“For how else to characterize a president who declares war against what he calls a great evil demanding immediate extirpation and in the next breath announces that he will postpone taking action for at least 10 days – and then goes off to play golf before embarking on a trip to another part of the world?  As if this were not enough, he also assures the perpetrator of that great evil that the military action he will eventually take will last a very short time and will do hardly any damage.  Unless, that is, he fails to get the unnecessary permission he has sought from Congress, in which case (according to an indiscreet member of his own staff) he might not take any military action after all.”  (This was written before the Russian proposal, which changed everything – maybe!)

One day later, in the same paper, Middle East expert and former editor of the Jerusalem Post, Bret Stephens, noted the significant change in US policy over a single decade. “America’s way of war” has gone “from shock-and-awe to forewarn-and–irritate.”  (“The Bed Obama and Kerry made,” WSJ, September 9th).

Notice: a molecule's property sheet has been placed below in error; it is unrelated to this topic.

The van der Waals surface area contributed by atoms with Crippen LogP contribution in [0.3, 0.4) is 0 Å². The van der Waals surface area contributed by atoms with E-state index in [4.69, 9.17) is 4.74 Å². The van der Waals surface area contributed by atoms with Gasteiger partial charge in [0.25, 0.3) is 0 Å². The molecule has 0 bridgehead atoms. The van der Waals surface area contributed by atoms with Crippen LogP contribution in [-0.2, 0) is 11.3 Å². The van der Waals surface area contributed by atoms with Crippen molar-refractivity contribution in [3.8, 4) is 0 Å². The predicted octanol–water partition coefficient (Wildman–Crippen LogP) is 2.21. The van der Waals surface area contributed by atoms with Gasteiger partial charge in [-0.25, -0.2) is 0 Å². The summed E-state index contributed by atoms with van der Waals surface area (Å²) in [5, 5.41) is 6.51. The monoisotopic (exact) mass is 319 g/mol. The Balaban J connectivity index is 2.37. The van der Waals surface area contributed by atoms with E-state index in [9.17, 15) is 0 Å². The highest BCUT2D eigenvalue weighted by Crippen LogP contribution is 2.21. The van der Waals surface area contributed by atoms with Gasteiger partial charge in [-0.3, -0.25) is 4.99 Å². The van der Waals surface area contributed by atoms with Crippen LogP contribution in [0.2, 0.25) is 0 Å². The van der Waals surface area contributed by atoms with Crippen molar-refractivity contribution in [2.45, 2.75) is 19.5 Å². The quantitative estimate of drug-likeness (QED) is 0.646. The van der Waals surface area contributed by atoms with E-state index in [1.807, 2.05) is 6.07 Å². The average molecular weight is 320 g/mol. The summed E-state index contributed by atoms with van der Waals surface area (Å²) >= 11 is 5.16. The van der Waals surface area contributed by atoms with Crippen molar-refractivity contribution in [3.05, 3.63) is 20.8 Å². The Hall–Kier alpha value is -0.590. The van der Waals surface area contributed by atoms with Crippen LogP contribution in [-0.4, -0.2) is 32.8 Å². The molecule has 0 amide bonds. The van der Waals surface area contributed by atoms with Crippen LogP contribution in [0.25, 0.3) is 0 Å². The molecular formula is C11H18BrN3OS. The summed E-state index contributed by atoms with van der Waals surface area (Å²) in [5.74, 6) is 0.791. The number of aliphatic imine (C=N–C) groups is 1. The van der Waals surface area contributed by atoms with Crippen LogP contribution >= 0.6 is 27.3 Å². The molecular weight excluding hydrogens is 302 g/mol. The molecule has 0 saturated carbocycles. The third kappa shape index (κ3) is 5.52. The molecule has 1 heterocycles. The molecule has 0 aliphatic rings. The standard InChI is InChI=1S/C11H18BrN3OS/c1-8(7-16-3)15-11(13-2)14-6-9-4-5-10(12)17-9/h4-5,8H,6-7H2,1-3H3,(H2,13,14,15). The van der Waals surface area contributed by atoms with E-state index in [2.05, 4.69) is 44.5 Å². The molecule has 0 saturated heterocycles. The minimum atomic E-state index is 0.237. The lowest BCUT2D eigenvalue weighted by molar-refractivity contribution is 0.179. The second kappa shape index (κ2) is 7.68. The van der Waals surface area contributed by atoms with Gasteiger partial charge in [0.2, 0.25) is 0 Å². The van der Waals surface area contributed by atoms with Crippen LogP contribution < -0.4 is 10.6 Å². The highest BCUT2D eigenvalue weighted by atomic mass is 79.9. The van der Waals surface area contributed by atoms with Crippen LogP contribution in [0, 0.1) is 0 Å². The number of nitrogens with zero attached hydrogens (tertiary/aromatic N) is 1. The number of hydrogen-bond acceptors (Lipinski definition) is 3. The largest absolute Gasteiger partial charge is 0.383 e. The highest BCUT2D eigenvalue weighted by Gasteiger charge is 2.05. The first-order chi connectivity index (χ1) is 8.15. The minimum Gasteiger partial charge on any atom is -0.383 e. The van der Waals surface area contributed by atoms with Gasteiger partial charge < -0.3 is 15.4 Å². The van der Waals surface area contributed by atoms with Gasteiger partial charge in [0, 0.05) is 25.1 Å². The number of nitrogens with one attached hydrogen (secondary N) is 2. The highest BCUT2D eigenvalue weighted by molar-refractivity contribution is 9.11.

Assuming the Russian plan goes ahead, the US and its western allies are going to be in the unbelievable position of relying on the Russians to enforce the ban on chemical weapons, at least where Syria is concerned.

Never mind, we can’t afford another conflict anyway.

An article in the British newspaper, The Guardian, quoting from the Bipartisan Policy Center, points out that the US has never before defaulted on loan obligations, but may have to sometime between mid-October and early November, when the money runs out and the debt ceiling needs to be raised again.  President Obama is likely going to find it harder to get the debt ceiling raised than it was to get approval for an attack on Syria.